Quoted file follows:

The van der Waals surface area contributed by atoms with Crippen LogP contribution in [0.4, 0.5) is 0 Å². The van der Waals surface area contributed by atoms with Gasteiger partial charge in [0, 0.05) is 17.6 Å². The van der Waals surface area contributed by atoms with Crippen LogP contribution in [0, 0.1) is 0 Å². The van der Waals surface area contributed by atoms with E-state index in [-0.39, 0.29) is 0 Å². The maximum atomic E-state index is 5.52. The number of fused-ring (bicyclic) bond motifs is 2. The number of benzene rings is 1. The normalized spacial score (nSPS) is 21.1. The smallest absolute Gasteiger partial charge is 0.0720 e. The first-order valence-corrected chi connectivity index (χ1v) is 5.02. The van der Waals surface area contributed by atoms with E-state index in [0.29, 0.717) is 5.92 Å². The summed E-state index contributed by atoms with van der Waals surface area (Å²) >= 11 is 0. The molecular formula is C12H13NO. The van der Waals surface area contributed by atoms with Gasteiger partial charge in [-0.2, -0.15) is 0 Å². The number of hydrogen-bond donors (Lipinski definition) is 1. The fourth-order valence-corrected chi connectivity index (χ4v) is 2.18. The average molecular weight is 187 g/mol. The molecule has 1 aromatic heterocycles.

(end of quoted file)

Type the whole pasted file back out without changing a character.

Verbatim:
The van der Waals surface area contributed by atoms with Crippen LogP contribution in [0.4, 0.5) is 0 Å². The van der Waals surface area contributed by atoms with Gasteiger partial charge in [0, 0.05) is 17.6 Å². The van der Waals surface area contributed by atoms with Crippen LogP contribution in [0, 0.1) is 0 Å². The van der Waals surface area contributed by atoms with E-state index in [-0.39, 0.29) is 0 Å². The maximum atomic E-state index is 5.52. The number of fused-ring (bicyclic) bond motifs is 2. The number of benzene rings is 1. The normalized spacial score (nSPS) is 21.1. The smallest absolute Gasteiger partial charge is 0.0720 e. The first-order valence-corrected chi connectivity index (χ1v) is 5.02. The van der Waals surface area contributed by atoms with E-state index in [0.29, 0.717) is 5.92 Å². The summed E-state index contributed by atoms with van der Waals surface area (Å²) >= 11 is 0. The molecular formula is C12H13NO. The van der Waals surface area contributed by atoms with Gasteiger partial charge in [-0.2, -0.15) is 0 Å². The number of hydrogen-bond donors (Lipinski definition) is 1. The fourth-order valence-corrected chi connectivity index (χ4v) is 2.18. The average molecular weight is 187 g/mol. The molecule has 1 aromatic heterocycles.